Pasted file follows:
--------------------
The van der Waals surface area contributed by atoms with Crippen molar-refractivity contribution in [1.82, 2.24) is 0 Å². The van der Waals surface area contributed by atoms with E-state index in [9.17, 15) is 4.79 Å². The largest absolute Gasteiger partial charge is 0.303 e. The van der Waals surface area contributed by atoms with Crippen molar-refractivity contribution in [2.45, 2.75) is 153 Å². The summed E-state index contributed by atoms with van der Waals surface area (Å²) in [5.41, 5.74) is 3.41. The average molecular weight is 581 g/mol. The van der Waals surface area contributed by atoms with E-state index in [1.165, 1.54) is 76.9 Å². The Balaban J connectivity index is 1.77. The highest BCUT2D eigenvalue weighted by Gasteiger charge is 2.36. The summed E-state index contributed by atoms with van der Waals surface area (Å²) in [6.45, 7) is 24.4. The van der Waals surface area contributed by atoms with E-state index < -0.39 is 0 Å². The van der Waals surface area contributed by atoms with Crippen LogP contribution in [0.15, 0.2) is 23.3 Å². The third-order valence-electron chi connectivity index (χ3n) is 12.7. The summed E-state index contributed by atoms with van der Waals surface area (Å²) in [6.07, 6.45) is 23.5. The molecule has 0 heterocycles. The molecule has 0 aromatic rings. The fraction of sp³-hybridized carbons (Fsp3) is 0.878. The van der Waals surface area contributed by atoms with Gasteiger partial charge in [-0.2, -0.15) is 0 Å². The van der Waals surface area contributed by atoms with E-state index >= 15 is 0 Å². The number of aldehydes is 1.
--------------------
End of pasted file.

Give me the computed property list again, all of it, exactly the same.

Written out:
The van der Waals surface area contributed by atoms with Crippen molar-refractivity contribution in [1.82, 2.24) is 0 Å². The van der Waals surface area contributed by atoms with E-state index in [9.17, 15) is 4.79 Å². The largest absolute Gasteiger partial charge is 0.303 e. The van der Waals surface area contributed by atoms with Crippen molar-refractivity contribution in [2.45, 2.75) is 153 Å². The summed E-state index contributed by atoms with van der Waals surface area (Å²) in [5.41, 5.74) is 3.41. The average molecular weight is 581 g/mol. The van der Waals surface area contributed by atoms with E-state index in [1.165, 1.54) is 76.9 Å². The Balaban J connectivity index is 1.77. The highest BCUT2D eigenvalue weighted by Gasteiger charge is 2.36. The summed E-state index contributed by atoms with van der Waals surface area (Å²) in [6.45, 7) is 24.4. The van der Waals surface area contributed by atoms with E-state index < -0.39 is 0 Å². The van der Waals surface area contributed by atoms with Crippen LogP contribution in [0.15, 0.2) is 23.3 Å². The third-order valence-electron chi connectivity index (χ3n) is 12.7. The summed E-state index contributed by atoms with van der Waals surface area (Å²) in [6.07, 6.45) is 23.5. The molecule has 0 heterocycles. The molecule has 0 aromatic rings. The fraction of sp³-hybridized carbons (Fsp3) is 0.878. The van der Waals surface area contributed by atoms with Gasteiger partial charge in [-0.2, -0.15) is 0 Å². The van der Waals surface area contributed by atoms with E-state index >= 15 is 0 Å². The number of aldehydes is 1.